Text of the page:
This, however, is evidence of omission; there are a number of reasons why Syncellus may not have included Africanus amongst authors who claimed that Jesus was born on December 25. Perhaps he just forgot, or, a more likely scenario, is that Julius Africanus did not mention specifically when Jesus was born (and possibly conceived), but like how his contemporary Hippolytus did in his own Chronicon, Julius Africanus left no room for doubt about the date of Jesus’ birth once all of the pieces of his Chronicle were compared with one another.
Just to clarify, Mosshammer determined that Africanus believed that the world was likely created in the early spring by looking at how all the ancient calendars that are used by Julius Africanus correlate with each other and concluded that Africanus must have believed that the world was created in early spring. In the article he summarizes what previous scholars have determined about this same issue, and they pretty much have all agreed, only differing slightly on the precise day, ranging anywhere between March and April. There is nothing certain in all of this, so we must be careful how we proceed.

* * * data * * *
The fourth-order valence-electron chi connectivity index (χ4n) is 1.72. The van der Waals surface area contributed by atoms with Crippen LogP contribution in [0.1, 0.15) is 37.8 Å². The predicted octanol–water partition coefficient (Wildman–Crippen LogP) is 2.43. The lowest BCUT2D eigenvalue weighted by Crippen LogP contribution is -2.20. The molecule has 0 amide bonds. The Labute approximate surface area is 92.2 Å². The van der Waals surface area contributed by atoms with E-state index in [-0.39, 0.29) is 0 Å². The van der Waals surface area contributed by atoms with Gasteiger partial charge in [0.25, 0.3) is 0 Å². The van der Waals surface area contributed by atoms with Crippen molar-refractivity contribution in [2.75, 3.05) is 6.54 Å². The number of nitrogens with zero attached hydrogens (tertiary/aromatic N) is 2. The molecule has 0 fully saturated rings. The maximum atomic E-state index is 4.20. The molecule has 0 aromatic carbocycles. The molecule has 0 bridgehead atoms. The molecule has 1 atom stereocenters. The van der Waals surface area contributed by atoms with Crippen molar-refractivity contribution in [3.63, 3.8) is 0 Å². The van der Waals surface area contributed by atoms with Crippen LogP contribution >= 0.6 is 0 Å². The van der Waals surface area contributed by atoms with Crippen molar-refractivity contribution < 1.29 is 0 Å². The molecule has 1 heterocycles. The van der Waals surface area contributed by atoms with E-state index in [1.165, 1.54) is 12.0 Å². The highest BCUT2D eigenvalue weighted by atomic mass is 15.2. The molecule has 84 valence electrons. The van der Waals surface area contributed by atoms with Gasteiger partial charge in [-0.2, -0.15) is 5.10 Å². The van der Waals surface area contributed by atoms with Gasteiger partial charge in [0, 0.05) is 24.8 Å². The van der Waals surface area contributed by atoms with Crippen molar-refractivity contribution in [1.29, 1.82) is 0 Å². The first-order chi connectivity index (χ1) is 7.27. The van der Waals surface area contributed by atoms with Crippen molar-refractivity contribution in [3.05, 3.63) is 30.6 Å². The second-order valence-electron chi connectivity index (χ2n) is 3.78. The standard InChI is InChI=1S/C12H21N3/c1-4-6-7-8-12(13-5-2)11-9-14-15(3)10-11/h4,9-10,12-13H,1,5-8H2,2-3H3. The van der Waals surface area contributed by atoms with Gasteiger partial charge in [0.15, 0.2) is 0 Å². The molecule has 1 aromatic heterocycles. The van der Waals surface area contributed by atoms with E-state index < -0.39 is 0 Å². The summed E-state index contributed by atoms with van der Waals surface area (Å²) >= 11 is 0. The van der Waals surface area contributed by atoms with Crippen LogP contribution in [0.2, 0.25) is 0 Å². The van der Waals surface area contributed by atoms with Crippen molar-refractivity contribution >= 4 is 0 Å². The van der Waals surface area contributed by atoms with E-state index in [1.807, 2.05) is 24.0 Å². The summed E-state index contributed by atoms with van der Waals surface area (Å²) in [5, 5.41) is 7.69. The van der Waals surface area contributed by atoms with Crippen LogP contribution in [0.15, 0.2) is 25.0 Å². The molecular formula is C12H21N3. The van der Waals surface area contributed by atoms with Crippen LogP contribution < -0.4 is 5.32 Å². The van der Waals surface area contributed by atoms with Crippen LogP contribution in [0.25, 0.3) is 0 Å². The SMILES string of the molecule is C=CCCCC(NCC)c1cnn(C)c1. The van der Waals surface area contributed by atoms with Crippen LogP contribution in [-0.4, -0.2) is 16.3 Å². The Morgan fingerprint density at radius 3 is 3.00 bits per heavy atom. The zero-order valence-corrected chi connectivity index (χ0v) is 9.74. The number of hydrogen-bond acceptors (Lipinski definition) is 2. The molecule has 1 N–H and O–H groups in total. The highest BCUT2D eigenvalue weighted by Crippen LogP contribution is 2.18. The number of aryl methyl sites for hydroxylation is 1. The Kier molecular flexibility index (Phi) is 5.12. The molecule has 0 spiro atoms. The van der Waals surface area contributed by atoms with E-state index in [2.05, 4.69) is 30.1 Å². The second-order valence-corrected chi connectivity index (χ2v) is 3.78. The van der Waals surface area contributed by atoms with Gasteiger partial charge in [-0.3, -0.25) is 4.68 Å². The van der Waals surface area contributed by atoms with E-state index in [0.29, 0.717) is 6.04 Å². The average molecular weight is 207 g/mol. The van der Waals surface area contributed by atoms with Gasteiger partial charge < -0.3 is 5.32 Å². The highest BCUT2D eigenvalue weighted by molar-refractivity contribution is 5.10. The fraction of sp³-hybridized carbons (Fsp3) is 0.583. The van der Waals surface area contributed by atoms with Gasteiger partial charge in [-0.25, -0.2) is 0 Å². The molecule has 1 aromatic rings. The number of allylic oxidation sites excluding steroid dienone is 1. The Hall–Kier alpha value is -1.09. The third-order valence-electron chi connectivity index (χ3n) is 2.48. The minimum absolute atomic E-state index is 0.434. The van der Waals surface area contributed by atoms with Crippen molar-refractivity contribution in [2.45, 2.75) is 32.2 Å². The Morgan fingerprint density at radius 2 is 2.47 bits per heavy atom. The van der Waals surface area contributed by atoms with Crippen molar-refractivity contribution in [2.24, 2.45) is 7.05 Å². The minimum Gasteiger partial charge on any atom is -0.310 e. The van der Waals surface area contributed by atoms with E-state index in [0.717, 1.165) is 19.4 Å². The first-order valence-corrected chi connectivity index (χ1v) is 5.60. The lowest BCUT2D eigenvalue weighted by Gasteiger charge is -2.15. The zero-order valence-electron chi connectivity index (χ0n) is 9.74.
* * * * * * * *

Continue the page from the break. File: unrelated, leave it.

Given that a March 25 date solves the contradiction about Jesus’ date of death it seems quite plausible that Africanus believed the world was created on March 25 or that it was created on March 22, but that the cosmic calendar started on March 25 when the sun was created (on the 4th day in the book of Genesis).
Now, given the above, Africanus also seems to have interpreted Luke’s statement about Jesus’s age literally. If he, like Hippolytus, also assumed that Jesus must have been conceived on or quite near the same day that he died (so that he was exactly 31 or 32 when he died), then it would make sense that Africanus believed that Jesus was conceived on or near March 25 and therefore born on or near December 25. However, though the evidence does support the idea that Africanus believed that Jesus was conceived on March 25 it is by no means conclusive and other arguments can be made.